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Sympathy for Fijian coup in Mäoridom

29 May 2000 - By Staff Reporters (NZ Herald)

A Northland Mäori leader has spoken out in support of Fijian coup leader George Speight and his armed hostage-takers.

A spokesman for Ngapuhi, Kingi Taurua, said yesterday that he had received many calls from some factions of the Northland iwi who disagreed with the New Zealand Government's stance on the political crisis in Fiji.

"We don't support what [Prime Minister] Helen Clark is saying, that all New Zealanders are against that guy [George Speight]," Mr Taurua said.

"We support any indigenous people who are fighting for their independence.

"Helen Clark talks about a constitution - we had a constitution in New Zealand in terms of Mäori and that was what was taken away from us by the point of a gun.

"Then they became civilised and used a pen to remove our independence."

Mr Taurua said a hui would be held at Waitangi this Saturday to look at supporting the right of all indigenous peoples to fight for their independence.

Other Mäori leaders were also sympathetic to the plight of the native Fijians but wanted the Pacific state to peacefully resolve the conflict without outside interference.

Lawyer Moana Jackson, of the Wellington Mäori legal service Nga Kaiwhakamarama i Nga Ture said the armed coup was founded on genuine concerns.

Calling for a review of the country's multi-racial constitution, Mr Jackson said there was not enough protection for indigenous Fijian land rights.

Act MP Donna Awatere-Huata said the new constitution had sidelined the Great Council of Chiefs, who were now expected to resolve the hostage drama.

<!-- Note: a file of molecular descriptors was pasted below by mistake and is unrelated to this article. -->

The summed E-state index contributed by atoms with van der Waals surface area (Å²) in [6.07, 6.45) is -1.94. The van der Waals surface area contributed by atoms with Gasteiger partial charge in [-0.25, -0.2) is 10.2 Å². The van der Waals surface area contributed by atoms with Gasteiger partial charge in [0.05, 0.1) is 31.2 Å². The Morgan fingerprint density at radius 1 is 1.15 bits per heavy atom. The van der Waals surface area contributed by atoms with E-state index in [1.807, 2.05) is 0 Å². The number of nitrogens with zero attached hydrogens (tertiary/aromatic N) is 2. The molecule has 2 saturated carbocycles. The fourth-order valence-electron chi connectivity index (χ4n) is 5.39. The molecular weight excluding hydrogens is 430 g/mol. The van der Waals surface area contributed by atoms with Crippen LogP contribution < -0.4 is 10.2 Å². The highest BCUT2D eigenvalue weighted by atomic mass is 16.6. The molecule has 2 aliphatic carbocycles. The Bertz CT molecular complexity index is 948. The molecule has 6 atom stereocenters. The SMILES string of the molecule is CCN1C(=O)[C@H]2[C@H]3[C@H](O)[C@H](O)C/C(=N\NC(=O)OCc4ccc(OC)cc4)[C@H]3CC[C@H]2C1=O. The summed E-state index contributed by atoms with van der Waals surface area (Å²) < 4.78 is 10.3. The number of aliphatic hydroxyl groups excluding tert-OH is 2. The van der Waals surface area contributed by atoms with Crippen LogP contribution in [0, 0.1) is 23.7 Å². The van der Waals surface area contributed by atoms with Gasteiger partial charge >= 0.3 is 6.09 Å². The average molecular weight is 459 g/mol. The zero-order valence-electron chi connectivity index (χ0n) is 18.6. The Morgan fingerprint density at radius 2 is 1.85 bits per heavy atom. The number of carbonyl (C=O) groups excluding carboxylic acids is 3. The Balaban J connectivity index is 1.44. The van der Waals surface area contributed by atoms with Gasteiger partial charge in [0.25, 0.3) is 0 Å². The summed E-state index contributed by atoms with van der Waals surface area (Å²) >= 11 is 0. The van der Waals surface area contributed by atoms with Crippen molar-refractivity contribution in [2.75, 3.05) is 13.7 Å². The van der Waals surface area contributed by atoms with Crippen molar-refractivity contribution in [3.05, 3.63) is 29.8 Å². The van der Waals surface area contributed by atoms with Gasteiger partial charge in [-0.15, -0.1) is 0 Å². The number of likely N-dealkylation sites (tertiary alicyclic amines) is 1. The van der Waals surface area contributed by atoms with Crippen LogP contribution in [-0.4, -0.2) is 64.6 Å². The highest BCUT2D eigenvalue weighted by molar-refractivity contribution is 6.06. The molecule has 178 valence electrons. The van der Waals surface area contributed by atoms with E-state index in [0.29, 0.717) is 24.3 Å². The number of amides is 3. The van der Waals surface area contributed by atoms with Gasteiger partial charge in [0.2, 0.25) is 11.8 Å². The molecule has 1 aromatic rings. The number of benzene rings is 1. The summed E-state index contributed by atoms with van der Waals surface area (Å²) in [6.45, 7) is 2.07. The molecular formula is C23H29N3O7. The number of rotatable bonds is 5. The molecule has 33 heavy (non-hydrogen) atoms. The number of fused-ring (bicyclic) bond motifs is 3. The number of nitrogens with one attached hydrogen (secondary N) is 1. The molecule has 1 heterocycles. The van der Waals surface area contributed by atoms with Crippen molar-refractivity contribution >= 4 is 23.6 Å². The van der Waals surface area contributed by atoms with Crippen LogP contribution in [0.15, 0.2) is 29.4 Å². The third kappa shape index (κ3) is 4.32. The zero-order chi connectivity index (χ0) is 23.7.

She said the fundamental problem was the way both the native Fijians and the Indians had remained separate from each other over the years.

Mäori rights campaigner Mike Smith said the political crisis should be resolved by the Fijians themselves.

Mäori must support indigenous Pacific peoples who want to protect their sovereign rights but New Zealand as a nation must mind its own business, Mr Smith said.

Auckland theology lecturer Canon Hone Kaa said most Mäori he had spoken to were sympathetic to the stand taken by the rebels but did not support the use of arms.

Rubbishing reports that Mäori could also resort to violence, Mr Kaa said the conflict was a legacy of a colonial regime.

Mäori Council chairman Sir Graham Latimer urged Mäoridom to stay out of the conflict.

"The best idea is [to] keep away and let them work it out," Sir Graham said.

Labour MP John Tamihere plans to holiday in Fiji this Queen's Birthday weekend - flouting his own Government's warnings to avoid non-essential travel.

He will take his partner, Awerangi Durie, but not their six-month-old baby, Hauraki.

But he said he might not go if the situation worsened. He had booked the long weekend some time ago.

Mr Tamihere said he and some of his Mäori colleagues did not condone what had happened but they understood why it had happened.

Heoi ano, na
Ross Nepia Himona

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